Hunched over a thick book, George Zaarour uses a magnifying glass to decipher Aramaic script — the biblical language of Jesus that is starting to disappear from everyday use in his village.
The 62-year-old is one of the last in Syria to specialize in the ancient language, which has survived for 2,000 years in the village of Maalula — one of the world’s oldest Christian settlements. In the mountain village, Aramaic was once widely used, but today few people still speak the tongue.
“Aramaic is in danger,” Zaarour said. “If things continue like this, the language will disappear within five to 10 years.”
Zaarour collects books and encyclopedias on Aramaic in his small shop, where he sells religious icons, crucifixes and household products.
He spends his days studying and translating the ancient Semitic language, which was widespread in the Middle East at the beginning of the Christian era and whose origins date back to 10th century BC.
Today, “80 percent of Maalula’s inhabitants don’t speak Aramaic, and the remaining 20 percent are over 60 years old,” the expert said.
Etched out in the cliff face, and full of churches, convents and monasteries, Maalula is considered a symbol of Christian presence in the Damascus region.
Pilgrims across the world once visited the village to see its religious buildings and to hear Aramaic spoken on the streets, but the outbreak of the Syrian civil war in 2011 changed everything. Rebels and militants linked to al-Qaeda seized Maalula in late 2013, forcing most of its Christian inhabitants to flee.
Regime forces recaptured it in April 2014, seven months after the insurgents first entered the village.
However, two-thirds of its inhabitants have yet to return.
Many of Maalula’s residents have found refuge in and around Damascus, which is about 55km away, or even abroad.
“The war generation was born outside Maalula, in Damascus or in other areas, and they learned Arabic first,” Zaarour said.
An author of some 30 books on the Aramaic language and its history in Maalula, Zaarour is well-known in Syrian academic circles. He regularly supervises student dissertations in Damascus.
In 2006, he helped set up a center in Maalula to teach Aramaic, but it closed after war broke out.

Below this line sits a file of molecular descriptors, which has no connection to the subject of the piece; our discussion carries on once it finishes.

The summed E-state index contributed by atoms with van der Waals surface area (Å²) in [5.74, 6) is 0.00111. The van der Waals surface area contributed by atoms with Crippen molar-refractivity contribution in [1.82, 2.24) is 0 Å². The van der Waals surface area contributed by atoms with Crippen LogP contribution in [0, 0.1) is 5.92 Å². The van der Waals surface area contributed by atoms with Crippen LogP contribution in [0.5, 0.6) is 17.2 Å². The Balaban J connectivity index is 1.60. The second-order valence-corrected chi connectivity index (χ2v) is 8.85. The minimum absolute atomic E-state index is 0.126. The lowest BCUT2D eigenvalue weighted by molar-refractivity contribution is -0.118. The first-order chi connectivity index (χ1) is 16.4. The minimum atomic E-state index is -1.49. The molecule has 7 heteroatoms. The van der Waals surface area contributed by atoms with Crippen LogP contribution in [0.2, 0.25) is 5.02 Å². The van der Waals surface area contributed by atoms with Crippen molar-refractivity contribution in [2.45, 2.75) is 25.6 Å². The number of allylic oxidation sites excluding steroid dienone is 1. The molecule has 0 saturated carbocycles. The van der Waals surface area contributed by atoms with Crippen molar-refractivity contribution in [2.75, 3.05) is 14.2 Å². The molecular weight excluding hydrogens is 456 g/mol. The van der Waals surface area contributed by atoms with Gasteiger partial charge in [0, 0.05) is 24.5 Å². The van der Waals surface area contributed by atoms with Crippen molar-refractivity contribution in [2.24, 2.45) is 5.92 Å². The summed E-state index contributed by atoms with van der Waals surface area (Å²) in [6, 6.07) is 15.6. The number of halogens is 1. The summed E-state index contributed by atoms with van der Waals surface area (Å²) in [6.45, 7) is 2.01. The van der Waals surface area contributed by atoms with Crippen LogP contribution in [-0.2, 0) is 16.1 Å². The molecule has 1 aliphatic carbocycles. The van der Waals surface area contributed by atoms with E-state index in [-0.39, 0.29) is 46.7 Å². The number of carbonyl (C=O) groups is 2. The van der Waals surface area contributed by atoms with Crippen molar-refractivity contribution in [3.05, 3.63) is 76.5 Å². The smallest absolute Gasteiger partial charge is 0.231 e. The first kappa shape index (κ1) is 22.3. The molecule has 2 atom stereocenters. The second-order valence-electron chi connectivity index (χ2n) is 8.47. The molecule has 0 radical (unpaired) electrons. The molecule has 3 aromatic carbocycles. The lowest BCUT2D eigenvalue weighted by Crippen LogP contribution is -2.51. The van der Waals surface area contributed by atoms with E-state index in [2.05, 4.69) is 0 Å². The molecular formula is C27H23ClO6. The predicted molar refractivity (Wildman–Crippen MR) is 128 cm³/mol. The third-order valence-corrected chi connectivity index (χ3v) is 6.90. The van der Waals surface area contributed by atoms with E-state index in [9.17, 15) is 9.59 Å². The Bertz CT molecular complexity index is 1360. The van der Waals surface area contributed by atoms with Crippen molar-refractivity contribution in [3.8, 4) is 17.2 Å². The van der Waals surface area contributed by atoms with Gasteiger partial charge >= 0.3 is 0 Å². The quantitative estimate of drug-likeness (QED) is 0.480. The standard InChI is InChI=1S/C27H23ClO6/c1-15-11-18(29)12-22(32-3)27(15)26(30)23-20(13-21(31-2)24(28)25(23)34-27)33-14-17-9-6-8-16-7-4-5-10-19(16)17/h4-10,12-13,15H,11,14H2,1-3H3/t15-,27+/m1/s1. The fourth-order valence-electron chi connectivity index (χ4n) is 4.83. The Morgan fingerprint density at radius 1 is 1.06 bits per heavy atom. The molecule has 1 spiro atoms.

Maalula Mayor Elias Thaalab hailed Zaarour as a source of true local pride.
“I think George Zaarour must be the only teacher and specialist of the Aramaic language in Syria,” the 80-year-old said.
“Some young teachers are trying to learn the language, but Mr Zaarour is the only one who knows the language in depth,” he added.
Preserving the language is of utmost importance, he said.
“For more than 2,000 years, we have kept the language of Christ in our hearts,” he said. “We are among the last people on earth who have the honor of mastering it.”
However, of the more than 6,000 people who lived in the village before the conflict, only 2,000 have returned, he said.
Maalula, which means “entrance” in Aramaic, is the most famous of three villages around Damascus where the language is still used.
In Syria’s northeast, Syriac, which is derived from Aramaic, is also still spoken. Other Aramaic dialects that have evolved from the original historic version of the language are also used across the Middle East today, especially in Turkey and northern Iraq, said Jean-Baptiste Yon, an ancient language specialist.
In Maalula today, the vast majority of houses remain empty, only chirping birds interrupting the calm.
The village has fared better than other parts of Syria, but it has not been spared completely. Several churches and monasteries were looted or damaged by artillery fire and religious icons destroyed or stolen.
Al-Nusra militants kidnapped 13 nuns from the village in December 2013, only releasing them three months later.
Today, in the monastery of Saint Sergius and Bacchus, gilded candles stand once again on the chapel’s white marble altar, but in the village’s only kindergarten, numbers have plummeted since the war started.
The number of students enrolled has dropped from more than 100 in 2010 to less than 30 this year, the administration said.
To ensure their ancient language survives, its pupils have an Aramaic class every day.
In a classroom with white-and-pink walls, children aged five to six sit behind wooden desks reciting Aramaic poems under the watchful eye of their teacher, Antoinette Mokh, 64.
“Aramaic in Maalula is inherited from generation to generation, from father to son... It’s the language of the home,” she said. “But these children were born outside Maalula during the years of exile.”
She has been teaching for more than a quarter of a century, but “I cannot give up my job and retire. There will be no replacement.”
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